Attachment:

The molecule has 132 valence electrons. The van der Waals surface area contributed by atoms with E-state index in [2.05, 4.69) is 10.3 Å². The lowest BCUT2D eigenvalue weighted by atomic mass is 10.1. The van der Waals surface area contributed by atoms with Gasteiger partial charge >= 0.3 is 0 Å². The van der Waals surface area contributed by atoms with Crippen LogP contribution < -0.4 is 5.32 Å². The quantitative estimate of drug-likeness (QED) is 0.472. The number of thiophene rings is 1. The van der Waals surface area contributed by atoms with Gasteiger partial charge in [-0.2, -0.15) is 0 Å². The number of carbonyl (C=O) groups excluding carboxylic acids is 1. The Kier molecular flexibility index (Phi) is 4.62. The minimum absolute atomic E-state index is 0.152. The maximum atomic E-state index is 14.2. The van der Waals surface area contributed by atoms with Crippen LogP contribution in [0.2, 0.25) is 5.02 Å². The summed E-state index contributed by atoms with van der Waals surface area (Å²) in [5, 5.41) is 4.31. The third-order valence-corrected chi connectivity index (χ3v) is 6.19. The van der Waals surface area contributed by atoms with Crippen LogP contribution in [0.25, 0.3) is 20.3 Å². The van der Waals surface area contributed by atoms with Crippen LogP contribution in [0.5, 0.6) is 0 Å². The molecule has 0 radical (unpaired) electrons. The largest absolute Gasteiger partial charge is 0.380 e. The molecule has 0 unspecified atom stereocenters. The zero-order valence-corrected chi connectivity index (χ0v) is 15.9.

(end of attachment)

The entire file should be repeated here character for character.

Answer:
The molecule has 132 valence electrons. The van der Waals surface area contributed by atoms with E-state index in [2.05, 4.69) is 10.3 Å². The lowest BCUT2D eigenvalue weighted by atomic mass is 10.1. The van der Waals surface area contributed by atoms with Gasteiger partial charge >= 0.3 is 0 Å². The van der Waals surface area contributed by atoms with Crippen LogP contribution < -0.4 is 5.32 Å². The quantitative estimate of drug-likeness (QED) is 0.472. The number of thiophene rings is 1. The van der Waals surface area contributed by atoms with Gasteiger partial charge in [-0.2, -0.15) is 0 Å². The number of carbonyl (C=O) groups excluding carboxylic acids is 1. The Kier molecular flexibility index (Phi) is 4.62. The minimum absolute atomic E-state index is 0.152. The maximum atomic E-state index is 14.2. The van der Waals surface area contributed by atoms with Crippen LogP contribution in [0.2, 0.25) is 5.02 Å². The summed E-state index contributed by atoms with van der Waals surface area (Å²) in [5, 5.41) is 4.31. The third-order valence-corrected chi connectivity index (χ3v) is 6.19. The van der Waals surface area contributed by atoms with Crippen LogP contribution in [0.25, 0.3) is 20.3 Å². The van der Waals surface area contributed by atoms with Crippen LogP contribution in [0.5, 0.6) is 0 Å². The molecule has 0 radical (unpaired) electrons. The largest absolute Gasteiger partial charge is 0.380 e. The molecule has 0 unspecified atom stereocenters. The zero-order valence-corrected chi connectivity index (χ0v) is 15.9.